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Behind the Scenes: Waterworld Smoke Break



Hello, my name is Michael Yoshimura, and I’m a freelance 3D Artist/Concept Artist from Toronto, Canada.

My background is in architecture, and I studied the subject for both my Bachelor’s and Master’s degrees. I am currently working at an architectural firm doing design work and in-house architectural visualization, as well as the occasional freelance project on the side. I usually always have a personal passion project going on at all times to try and level up my skills and experiment with new techniques. I am currently motivated to transition into the film/gaming industry as a concept artist as the next step in my career.

I was first introduced to 3D during my studies. As an architecture student, you are usually given a creative/technical brief and tasked with executing a building from those metrics. The plans, sections, elevations, and perspectives/renderings are all derived from a 3D model. Rhino 3D and V-Ray were my first introductions to 3D modeling and rendering software. During the end of my time in undergrad, I was becoming deeply interested in arch viz and looking for ways to explore that passion. It wasn’t until my Master’s degree that I started using Blender. I wanted to create a short animated film, Shotengai, for my final thesis project and Blender checked all the boxes for a comprehensive production tool. Everything I know in Blender was self-taught, or learned through Blender's amazing community! I have been using it ever since for all my projects, both professional and personal.


This animation/still was originally done for Jama Jurabaev’s Concept Art For Film mentorship. While we were only asked to create images for the course, I spent some time afterward setting up the shot for animation.

Our creative brief for our concept art project was “Waterworld” with basically the same constraints as the 1995 movie by Kevin Reynolds. It’s a post-apocalyptic future where the planet is entirely covered in water—worldbuild from there. My narrative focused on a team of “Scavengers” who hunt the seas looking for any scraps to sell for money.

For this shot, I was particularly inspired by Ridley Scott’s 1979 film, Alien, and its cramped claustrophobic ship interiors and hallways. I was also referencing the lighting scenarios of anime celluloids, and the manner in which the artist would blend the acrylic paint to create gradients from the light source (e.g., Ghost in the Shell by Masamune Shirow).

01: Vehicle reference images, and initial 3D block out

Scavenger Ship: The design was based on a combination of a catamaran and a fast-landing craft (this is about 42m in length). The idea is that the ship would be a giant recycling vessel, with the inner bed being able to load lots of sea junk.

02: Vehicle final blockout

As I knew I wanted to have an interior shot of the ship, I created a fairly simple module that was repeated throughout the 2 main hulls. I mainly referenced the Millennium Falcon’s interior to understand its proportions and design principles for that retro sci-fi look that I wanted to achieve.

03: Vehicle texturing in Substance Painter

I created some smart materials within Substance. This was a straightforward process using mainly smart masks as all surfaces were metal. Adding generous amounts of rust and scratches always helps to give a vehicle character. I really enjoy this stage of the project as you begin to see the design come to life. The colour scheme was inspired by the beautiful colours in ‘80-’90s mecha anime and their acrylic painted celluloid backplates.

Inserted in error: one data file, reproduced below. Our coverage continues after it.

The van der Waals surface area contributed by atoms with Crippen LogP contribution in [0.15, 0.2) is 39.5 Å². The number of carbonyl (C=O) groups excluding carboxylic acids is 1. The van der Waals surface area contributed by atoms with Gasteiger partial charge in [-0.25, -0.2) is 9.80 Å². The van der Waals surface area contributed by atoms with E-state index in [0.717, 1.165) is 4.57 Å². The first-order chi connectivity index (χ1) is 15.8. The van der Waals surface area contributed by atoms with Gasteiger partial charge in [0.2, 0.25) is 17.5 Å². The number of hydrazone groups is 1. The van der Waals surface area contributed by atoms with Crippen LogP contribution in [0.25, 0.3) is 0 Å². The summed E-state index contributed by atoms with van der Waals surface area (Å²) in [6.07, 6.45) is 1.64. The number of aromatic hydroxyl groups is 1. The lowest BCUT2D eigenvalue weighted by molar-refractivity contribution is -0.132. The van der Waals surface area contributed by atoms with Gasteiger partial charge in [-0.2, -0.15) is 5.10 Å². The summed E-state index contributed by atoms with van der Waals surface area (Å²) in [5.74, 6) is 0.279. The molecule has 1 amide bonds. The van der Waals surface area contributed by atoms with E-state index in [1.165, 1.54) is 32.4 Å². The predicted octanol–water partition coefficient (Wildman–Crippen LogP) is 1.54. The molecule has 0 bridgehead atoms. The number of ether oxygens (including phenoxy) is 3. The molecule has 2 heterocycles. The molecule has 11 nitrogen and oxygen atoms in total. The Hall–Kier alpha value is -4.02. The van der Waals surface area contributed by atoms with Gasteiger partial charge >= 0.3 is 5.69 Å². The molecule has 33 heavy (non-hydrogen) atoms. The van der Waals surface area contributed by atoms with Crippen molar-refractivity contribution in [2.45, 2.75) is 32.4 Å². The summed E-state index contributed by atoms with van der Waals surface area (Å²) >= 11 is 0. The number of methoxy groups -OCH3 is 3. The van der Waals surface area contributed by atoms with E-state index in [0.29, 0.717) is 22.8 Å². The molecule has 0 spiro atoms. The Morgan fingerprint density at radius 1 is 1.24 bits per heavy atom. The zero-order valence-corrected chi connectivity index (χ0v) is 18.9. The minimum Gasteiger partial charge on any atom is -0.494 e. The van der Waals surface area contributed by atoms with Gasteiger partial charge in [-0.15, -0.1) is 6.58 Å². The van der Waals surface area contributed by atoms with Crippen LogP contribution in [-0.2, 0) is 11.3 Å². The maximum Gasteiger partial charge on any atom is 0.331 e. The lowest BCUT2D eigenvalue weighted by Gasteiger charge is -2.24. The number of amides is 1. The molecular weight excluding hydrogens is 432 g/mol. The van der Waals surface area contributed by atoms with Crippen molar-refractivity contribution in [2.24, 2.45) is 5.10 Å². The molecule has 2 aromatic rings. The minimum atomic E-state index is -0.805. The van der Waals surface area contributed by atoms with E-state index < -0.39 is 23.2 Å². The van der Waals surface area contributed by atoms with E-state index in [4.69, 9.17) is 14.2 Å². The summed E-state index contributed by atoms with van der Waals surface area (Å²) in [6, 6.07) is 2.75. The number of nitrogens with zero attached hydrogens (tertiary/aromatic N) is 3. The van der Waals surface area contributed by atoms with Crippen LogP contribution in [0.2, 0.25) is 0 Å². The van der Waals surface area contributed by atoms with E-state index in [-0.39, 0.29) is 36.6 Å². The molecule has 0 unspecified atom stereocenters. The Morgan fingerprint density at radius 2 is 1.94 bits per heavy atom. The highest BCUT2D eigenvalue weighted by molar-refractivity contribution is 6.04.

04: Vehicle set-dressing, Sketchfab assets, and Megascans assets

Set-dressing the ship interior was the next stage in the process. Because of the short time span of the project, I browsed Sketchfab for some assets to populate the scene—chairs, radio sets, boxes, oil cans, etc. I also raided my Kitbash 3D sets for some other miscellaneous props. Some specific assets and textures were created from scratch as well. I used Megascans for their graffiti decals that added some personality to the walls. For easily adding wires, I use Jayanam’s free plugin called JMesh.

05: Character design

Staying within the constraints of my “Scavenger” narrative, I knew my character's design would be a visual combination of a fisherman, welder, and shipyard breaker. I found a 3D model on Sketchfab which had the basic design principles—I used this as the base then removed some unneeded elements. I then retextured the entire model in Substance Painter, sticking closely to the colour schemes of my real-world references.

Lastly, the pose and rigging were done in Mixamo. For the animated smoke texture, I used stock footage of some smoke, placed it on a card, and added a slight emission to the texture.

06: Scene set up, blockout, and animation

Lighting and rendering of the animation were done in EEVEE. For the paintover, I rendered the image in Cycles. You can see the gradient light node set-up for Cycles render below. I like using this node-set up to get a stylized look for the colour fall-off from the light.

07: Testing composition, lighting, and framing of the shot

08: Scene walk-through

For final compositing, I used DaVinci Resolve. I did some minor colour grading, added some additional dust elements to the shot, as well as some sound design to give the shot more depth.

09: Final shot + animation

About the Author

Michael Yoshimura, Freelance 3D Artist/Concept Artist



About the Author

Abby Crawford

I've been a part of the BlenderNation team since 2018, producing Behind the Scenes and Meet the Artist features that highlight Blender artists and their work.


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